CANTON, Mass – Nurses at Newton-Wellesley Hospital, represented by the Massachusetts Nurses Association/National Nurses United, have reached a tentative agreement with hospital management and Partners HealthCare on a new contract, averting a potential one-day strike that had been authorized by a 90 percent vote by RNs earlier this month.
Patient care improvements were the top priority for NWH nurses in securing a new contract, according to the RNs who took part in negotiations and the hundreds of nurses who shared their concerns about hospital staffing throughout the seven-month process. The deal also includes enhancements to nurses’ working conditions and benefits, and a fair wage increase for all RNs.
“We are pleased to have reached an agreement after seven months of challenging negotiations,” said Laurie Andersen, co-chair of the NWH RN bargaining committee and an emergency department nurse at the hospital. “This tentative deal averts a strike and includes important improvements to patient care, including the addition of a nurse ‘Stat Team’ that will assist nurses throughout the hospital as they encounter short staffing and other obstacles while caring for their patients.”
“However,” Andersen said, “final agreement of this deal does not mean Newton-Wellesley nurses are satisfied with Partners HealthCare. We remain troubled by how Partners is treating its patients and nurses, especially considering the corporation’s vast financial resources, and we will continue to advocate every day for the ability to provide the best possible care.”
The two-and-half-year contract, if ratified by the full nurse membership, will have a start date of Oct. 1, 2015 and include a retroactive 1 percent raise for all RNs back to that date. The contract will expire March 31, 2018. The deal was reached late Friday, March 25 after 14 negotiating sessions, and included the participation of a federal mediator. A vote of the full membership has yet to be scheduled.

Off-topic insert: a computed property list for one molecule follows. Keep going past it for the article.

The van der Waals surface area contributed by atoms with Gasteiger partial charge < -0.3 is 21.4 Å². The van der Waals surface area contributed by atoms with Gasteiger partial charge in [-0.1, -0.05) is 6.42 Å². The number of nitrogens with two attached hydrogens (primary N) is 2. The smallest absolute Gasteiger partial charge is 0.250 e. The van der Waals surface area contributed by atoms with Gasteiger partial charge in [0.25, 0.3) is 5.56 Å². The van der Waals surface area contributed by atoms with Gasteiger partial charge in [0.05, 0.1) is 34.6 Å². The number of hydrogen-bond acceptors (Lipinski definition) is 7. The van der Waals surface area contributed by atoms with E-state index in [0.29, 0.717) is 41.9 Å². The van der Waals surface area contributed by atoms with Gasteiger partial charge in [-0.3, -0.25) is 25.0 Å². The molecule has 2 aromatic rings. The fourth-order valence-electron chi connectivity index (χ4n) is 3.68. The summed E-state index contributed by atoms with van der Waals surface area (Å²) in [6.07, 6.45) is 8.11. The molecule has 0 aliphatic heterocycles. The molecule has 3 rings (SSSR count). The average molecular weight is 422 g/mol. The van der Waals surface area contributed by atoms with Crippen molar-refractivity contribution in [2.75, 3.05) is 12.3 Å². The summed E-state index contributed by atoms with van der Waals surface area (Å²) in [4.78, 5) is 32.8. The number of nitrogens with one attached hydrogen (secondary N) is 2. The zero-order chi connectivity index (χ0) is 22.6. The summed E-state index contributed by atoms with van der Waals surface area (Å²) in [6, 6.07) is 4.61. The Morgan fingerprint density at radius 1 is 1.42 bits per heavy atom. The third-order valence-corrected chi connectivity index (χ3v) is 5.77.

There were 974 registered nurses at NWH as of the first week of March. Highlights of the agreement include:
• NWH will hire a “Stat Team” that includes two nurses who will not routinely have a patient assignment so they can assist nurses who face additional work due to changes in patient need, admissions or other conditions.
• Restrictions on charge nurse patient assignments. A charge nurse is responsible for all patients and nurses in their area. This nurse should be managing the flow of patients, be on hand to assist less experienced nurses with more complex cases, while also picking up patient assignments when staff become overburdened. In addition to current contract language that says staff nurses in charge throughout the hospital will have at least one less patient assignment, the hospital agreed that charge nurses on the day and evening shifts in med/surg units will not regularly have a patient assignment greater than two patients. This is important because having too many patients assigned to them at one time can hinder a charge nurse’s efforts to effectively coordinate patient care and assist other nurses.
• 2 percent across-the-board wage increases for all nurses spread over a two-and-a-half-year period, with the first 1 percent increase retroactive to Oct. 1, 2015. The hospital will complete what is now a half salary step at the top of the scale. Following ratification, the hospital will issue $300 and $150 per nurse bonuses for all nurses depending on their regularly scheduled hours.
• Both parties agreed to adjust the definition of a full-time nurse for health insurance from 40 hours per week to 35 and agreed to an 80-20 health insurance cost split for full-time nurses. This means a substantial savings for nurses in the 35-39 hour range.
• The hospital will guarantee on each unit a minimum of 10 percent of the total productive RN hours for use of planned time, such as vacation time. This is a much higher amount of hours than the hospital is giving out currently.
“The true answer for improving patient care at NWH is boosting core nurse staffing throughout the hospital, but the agreements we reached in that area are a positive step,” said Nancy Anderson, a longtime RN at NWH and co-chair of the MNA/NNU Local Bargaining Unit. “The research here is irrefutable. When nurses spend more time with their patients, providing specialized care and education, those patients do better and are less likely to require re-admission to the hospital.”